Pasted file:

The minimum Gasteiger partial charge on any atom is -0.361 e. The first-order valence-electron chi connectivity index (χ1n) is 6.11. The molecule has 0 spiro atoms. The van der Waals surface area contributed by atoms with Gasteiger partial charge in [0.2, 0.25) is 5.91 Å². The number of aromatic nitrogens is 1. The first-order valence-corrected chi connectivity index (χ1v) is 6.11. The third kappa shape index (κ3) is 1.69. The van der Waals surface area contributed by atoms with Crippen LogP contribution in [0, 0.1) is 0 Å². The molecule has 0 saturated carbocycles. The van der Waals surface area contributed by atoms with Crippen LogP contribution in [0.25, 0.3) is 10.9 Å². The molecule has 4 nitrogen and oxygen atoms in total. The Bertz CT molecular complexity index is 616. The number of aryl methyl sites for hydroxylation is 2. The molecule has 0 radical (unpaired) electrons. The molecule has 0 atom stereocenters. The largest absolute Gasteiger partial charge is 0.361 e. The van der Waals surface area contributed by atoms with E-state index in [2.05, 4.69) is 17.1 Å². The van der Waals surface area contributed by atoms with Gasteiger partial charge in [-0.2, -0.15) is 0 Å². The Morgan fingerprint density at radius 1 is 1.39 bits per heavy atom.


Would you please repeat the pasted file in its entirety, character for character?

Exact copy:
The minimum Gasteiger partial charge on any atom is -0.361 e. The first-order valence-electron chi connectivity index (χ1n) is 6.11. The molecule has 0 spiro atoms. The van der Waals surface area contributed by atoms with Gasteiger partial charge in [0.2, 0.25) is 5.91 Å². The number of aromatic nitrogens is 1. The first-order valence-corrected chi connectivity index (χ1v) is 6.11. The third kappa shape index (κ3) is 1.69. The van der Waals surface area contributed by atoms with Crippen LogP contribution in [0, 0.1) is 0 Å². The molecule has 0 saturated carbocycles. The van der Waals surface area contributed by atoms with Crippen LogP contribution in [0.25, 0.3) is 10.9 Å². The molecule has 4 nitrogen and oxygen atoms in total. The Bertz CT molecular complexity index is 616. The number of aryl methyl sites for hydroxylation is 2. The molecule has 0 radical (unpaired) electrons. The molecule has 0 atom stereocenters. The largest absolute Gasteiger partial charge is 0.361 e. The van der Waals surface area contributed by atoms with E-state index in [2.05, 4.69) is 17.1 Å². The van der Waals surface area contributed by atoms with Gasteiger partial charge in [-0.2, -0.15) is 0 Å². The Morgan fingerprint density at radius 1 is 1.39 bits per heavy atom.